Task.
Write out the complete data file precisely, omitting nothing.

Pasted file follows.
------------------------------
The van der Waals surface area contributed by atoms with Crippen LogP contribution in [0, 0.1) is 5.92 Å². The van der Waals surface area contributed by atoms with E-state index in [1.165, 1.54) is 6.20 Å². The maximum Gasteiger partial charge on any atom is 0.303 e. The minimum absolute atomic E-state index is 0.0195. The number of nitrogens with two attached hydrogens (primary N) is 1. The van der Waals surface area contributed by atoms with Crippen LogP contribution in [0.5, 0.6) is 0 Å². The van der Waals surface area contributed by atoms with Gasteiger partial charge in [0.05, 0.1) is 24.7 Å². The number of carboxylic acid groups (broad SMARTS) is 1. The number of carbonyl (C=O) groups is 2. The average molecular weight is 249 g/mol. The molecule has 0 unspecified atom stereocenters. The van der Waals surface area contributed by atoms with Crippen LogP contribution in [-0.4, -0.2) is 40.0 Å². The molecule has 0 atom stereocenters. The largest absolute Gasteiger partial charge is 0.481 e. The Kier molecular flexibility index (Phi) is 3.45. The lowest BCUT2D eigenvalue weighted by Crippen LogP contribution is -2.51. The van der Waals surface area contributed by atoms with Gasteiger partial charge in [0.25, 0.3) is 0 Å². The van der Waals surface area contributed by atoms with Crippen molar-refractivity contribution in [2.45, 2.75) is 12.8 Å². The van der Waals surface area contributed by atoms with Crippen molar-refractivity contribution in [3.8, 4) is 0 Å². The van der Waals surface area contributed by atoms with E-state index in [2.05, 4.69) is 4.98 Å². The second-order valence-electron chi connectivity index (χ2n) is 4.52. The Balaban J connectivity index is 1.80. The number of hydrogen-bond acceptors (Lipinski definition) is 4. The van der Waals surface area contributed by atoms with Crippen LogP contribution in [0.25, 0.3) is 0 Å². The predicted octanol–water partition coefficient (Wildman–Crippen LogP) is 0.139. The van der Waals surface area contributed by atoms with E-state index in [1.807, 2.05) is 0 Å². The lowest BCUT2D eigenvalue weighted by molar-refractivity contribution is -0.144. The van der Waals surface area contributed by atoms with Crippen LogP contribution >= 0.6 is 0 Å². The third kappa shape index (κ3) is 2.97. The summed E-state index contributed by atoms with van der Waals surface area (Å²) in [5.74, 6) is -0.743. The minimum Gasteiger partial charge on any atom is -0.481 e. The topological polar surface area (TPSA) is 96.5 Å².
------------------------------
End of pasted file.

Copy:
The van der Waals surface area contributed by atoms with Crippen LogP contribution in [0, 0.1) is 5.92 Å². The van der Waals surface area contributed by atoms with E-state index in [1.165, 1.54) is 6.20 Å². The maximum Gasteiger partial charge on any atom is 0.303 e. The minimum absolute atomic E-state index is 0.0195. The number of nitrogens with two attached hydrogens (primary N) is 1. The van der Waals surface area contributed by atoms with Crippen LogP contribution in [0.5, 0.6) is 0 Å². The van der Waals surface area contributed by atoms with Gasteiger partial charge in [0.05, 0.1) is 24.7 Å². The number of carboxylic acid groups (broad SMARTS) is 1. The number of carbonyl (C=O) groups is 2. The average molecular weight is 249 g/mol. The molecule has 0 unspecified atom stereocenters. The van der Waals surface area contributed by atoms with Crippen LogP contribution in [-0.4, -0.2) is 40.0 Å². The molecule has 0 atom stereocenters. The largest absolute Gasteiger partial charge is 0.481 e. The Kier molecular flexibility index (Phi) is 3.45. The lowest BCUT2D eigenvalue weighted by Crippen LogP contribution is -2.51. The van der Waals surface area contributed by atoms with Gasteiger partial charge in [0.25, 0.3) is 0 Å². The van der Waals surface area contributed by atoms with Crippen molar-refractivity contribution in [2.45, 2.75) is 12.8 Å². The van der Waals surface area contributed by atoms with Crippen molar-refractivity contribution in [3.8, 4) is 0 Å². The van der Waals surface area contributed by atoms with E-state index in [2.05, 4.69) is 4.98 Å². The second-order valence-electron chi connectivity index (χ2n) is 4.52. The Balaban J connectivity index is 1.80. The number of hydrogen-bond acceptors (Lipinski definition) is 4. The van der Waals surface area contributed by atoms with Crippen LogP contribution in [0.25, 0.3) is 0 Å². The predicted octanol–water partition coefficient (Wildman–Crippen LogP) is 0.139. The van der Waals surface area contributed by atoms with E-state index in [1.807, 2.05) is 0 Å². The lowest BCUT2D eigenvalue weighted by molar-refractivity contribution is -0.144. The van der Waals surface area contributed by atoms with Crippen LogP contribution >= 0.6 is 0 Å². The third kappa shape index (κ3) is 2.97. The summed E-state index contributed by atoms with van der Waals surface area (Å²) in [5.74, 6) is -0.743. The minimum Gasteiger partial charge on any atom is -0.481 e. The topological polar surface area (TPSA) is 96.5 Å².